The Fresh Loaf

News & Information for Amateur Bakers and Artisan Bread Enthusiasts

More on scoring, ears and bloom

  • Pin It
dmsnyder's picture
dmsnyder

More on scoring, ears and bloom


These are a couple of 755 gm bâtards of Hamelman's Pain au Levain I baked today. I think they illustrate the points made recently in discussions of scoring, ears and bloom, for example in Varda's topic To ear or not to ear.


To quote Michel Suas from Advanced Bread and Pastry again,



If the angle is not achieved and the cut is done with the blade vertical to the loaf, the two sides of the dough will spread very quickly during oven spring and expose an enormous surface area to the heat. The crust will begin to form too soon - sometimes before the end of oven spring - penalizing the development of the bread. If the cut is properly horizontal, the sides of the loaf will spread slower. The layer of dough created by the incision will partially and temporarily protect the surface from the heat and encourage a better oven spring and development. (Suas, pg. 116.)



These loaves were scored with a razor blade mounted on a metal lame. The blade was held at a 30º angle. The cuts were about 1/2 inch deep. I think the coloration of the bloom attests to the slow spread to which Suas refers.




I think you can clearly see three distinct colors in the bloomed crust, progressively lighter in color from right to left, with the lightest color being that under the ear. As the cut opens up during the bake, it does so slowly over a prolonged period. The darkness of the bloom demonstrates the length of time each area was directly exposed to the oven's heat. The ear keeps the area under it sheltered from the heat so it doesn't form a crust, but, as the bloom widens, the previously sheltered area becomes uncovered by the ear, and it begins to brown.


Scoring with the blade perpendicular to the loaf surface thus results in less bloom, and the blooming is terminated sooner in the bake. The coloration of the bloom is more uniform. An example - a Vermont Sourdough I also baked today:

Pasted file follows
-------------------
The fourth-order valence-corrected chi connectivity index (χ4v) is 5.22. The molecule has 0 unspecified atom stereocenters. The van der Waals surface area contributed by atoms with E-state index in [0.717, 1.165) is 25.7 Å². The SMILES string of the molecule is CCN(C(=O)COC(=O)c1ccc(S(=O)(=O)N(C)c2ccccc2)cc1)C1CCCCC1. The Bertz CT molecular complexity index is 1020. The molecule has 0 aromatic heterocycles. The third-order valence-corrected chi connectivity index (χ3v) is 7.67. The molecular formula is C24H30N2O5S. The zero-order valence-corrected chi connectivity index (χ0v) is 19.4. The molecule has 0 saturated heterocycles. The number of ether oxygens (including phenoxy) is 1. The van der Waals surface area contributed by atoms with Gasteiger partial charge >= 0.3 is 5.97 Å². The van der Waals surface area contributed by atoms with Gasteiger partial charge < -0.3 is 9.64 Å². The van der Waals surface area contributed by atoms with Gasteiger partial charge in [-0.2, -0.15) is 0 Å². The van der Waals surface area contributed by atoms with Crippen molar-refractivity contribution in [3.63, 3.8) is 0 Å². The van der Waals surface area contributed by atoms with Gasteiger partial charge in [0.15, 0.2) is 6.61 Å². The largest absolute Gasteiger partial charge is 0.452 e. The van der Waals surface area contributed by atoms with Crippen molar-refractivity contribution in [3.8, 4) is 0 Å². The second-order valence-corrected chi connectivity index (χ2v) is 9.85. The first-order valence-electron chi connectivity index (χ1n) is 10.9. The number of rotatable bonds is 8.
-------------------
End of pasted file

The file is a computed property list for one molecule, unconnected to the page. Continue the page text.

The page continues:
I hope this helps clarify the point of the ear - how you get it and why you might want to.


David


Submitted to YeastSpotting

Comments

arlo's picture
arlo

Interesting David, when I am at work in a few moments I will consider this while I score some loaves.


I love the pain au levain by the way, very nicely done!

AnnaInMD's picture
AnnaInMD

Another thing to aspire to. Oy, so many aspirations, so little time :)


 

yy's picture
yy

great post! Does scoring too deeply at a shallow angle negatively affect the bloom at all, or does it just result in a more pronounced ear? I vaguely remember reading in Hamelman that too deep a score will cause the cut to "collapse under its own weight" or something to that effect (probably a gross misquote). I'm not sure if he was referring solely to vertical cuts, or if that statement applies to shallow cuts as well.

dmsnyder's picture
dmsnyder

Your memory is good. This applies to scoring at a shallow angle.


If the scoring is too deep, the weight of the ear, as it forms, will make it collapse. The looser the dough, the greater the risk. Thus, higher hydration doughs should be scored more shallowly. 


David

Mini Oven's picture
Mini Oven

That one side of the cut shields the dough from heat.  


Makes me think about the fan blowing in the oven as well.  It might be advantageous to place the loaves in the oven so the fan cannot blow into the cut.  The higher thicker side protecting the score from baking too soon as it expands.  


Those loaves opened up wide!  Beautiful!

dmsnyder's picture
dmsnyder

I use conventional baking for the first part, until most of the bloom has occurred. Then I switch to convection baking to dry and crisp the crust.


For these loaves, I used steam and convention baking for 15 minutes of a 40 minute bake. The loaves continued to spring and bloom for at least 5 additional minutes after the switch to convection.


David

louie brown's picture
louie brown